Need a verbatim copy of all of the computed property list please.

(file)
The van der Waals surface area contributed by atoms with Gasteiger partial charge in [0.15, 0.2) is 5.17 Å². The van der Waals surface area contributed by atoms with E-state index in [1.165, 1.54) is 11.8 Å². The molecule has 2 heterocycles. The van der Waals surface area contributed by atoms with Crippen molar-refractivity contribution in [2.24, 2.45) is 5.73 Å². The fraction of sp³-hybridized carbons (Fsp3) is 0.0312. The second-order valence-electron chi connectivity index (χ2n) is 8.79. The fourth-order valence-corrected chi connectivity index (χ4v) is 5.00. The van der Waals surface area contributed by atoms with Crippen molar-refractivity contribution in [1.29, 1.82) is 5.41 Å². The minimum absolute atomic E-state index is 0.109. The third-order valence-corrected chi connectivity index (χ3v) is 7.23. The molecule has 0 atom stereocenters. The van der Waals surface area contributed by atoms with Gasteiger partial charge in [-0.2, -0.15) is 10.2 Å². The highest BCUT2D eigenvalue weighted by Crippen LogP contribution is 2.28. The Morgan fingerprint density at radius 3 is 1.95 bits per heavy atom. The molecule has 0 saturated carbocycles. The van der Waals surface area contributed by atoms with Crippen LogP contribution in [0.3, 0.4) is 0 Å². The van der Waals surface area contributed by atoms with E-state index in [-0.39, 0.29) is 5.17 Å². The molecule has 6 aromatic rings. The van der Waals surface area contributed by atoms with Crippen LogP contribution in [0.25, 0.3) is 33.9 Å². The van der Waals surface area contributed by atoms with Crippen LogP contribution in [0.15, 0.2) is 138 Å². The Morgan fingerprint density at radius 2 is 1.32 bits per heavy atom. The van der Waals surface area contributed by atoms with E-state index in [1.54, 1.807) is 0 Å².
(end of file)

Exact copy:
The van der Waals surface area contributed by atoms with Gasteiger partial charge in [0.15, 0.2) is 5.17 Å². The van der Waals surface area contributed by atoms with E-state index in [1.165, 1.54) is 11.8 Å². The molecule has 2 heterocycles. The van der Waals surface area contributed by atoms with Crippen molar-refractivity contribution in [2.24, 2.45) is 5.73 Å². The fraction of sp³-hybridized carbons (Fsp3) is 0.0312. The second-order valence-electron chi connectivity index (χ2n) is 8.79. The fourth-order valence-corrected chi connectivity index (χ4v) is 5.00. The van der Waals surface area contributed by atoms with Crippen molar-refractivity contribution in [1.29, 1.82) is 5.41 Å². The minimum absolute atomic E-state index is 0.109. The third-order valence-corrected chi connectivity index (χ3v) is 7.23. The molecule has 0 atom stereocenters. The van der Waals surface area contributed by atoms with Gasteiger partial charge in [-0.2, -0.15) is 10.2 Å². The highest BCUT2D eigenvalue weighted by Crippen LogP contribution is 2.28. The Morgan fingerprint density at radius 3 is 1.95 bits per heavy atom. The molecule has 0 saturated carbocycles. The van der Waals surface area contributed by atoms with Crippen LogP contribution in [0.3, 0.4) is 0 Å². The van der Waals surface area contributed by atoms with E-state index in [-0.39, 0.29) is 5.17 Å². The molecule has 6 aromatic rings. The van der Waals surface area contributed by atoms with Crippen LogP contribution in [0.25, 0.3) is 33.9 Å². The van der Waals surface area contributed by atoms with Crippen LogP contribution in [0.15, 0.2) is 138 Å². The Morgan fingerprint density at radius 2 is 1.32 bits per heavy atom. The van der Waals surface area contributed by atoms with E-state index in [1.54, 1.807) is 0 Å².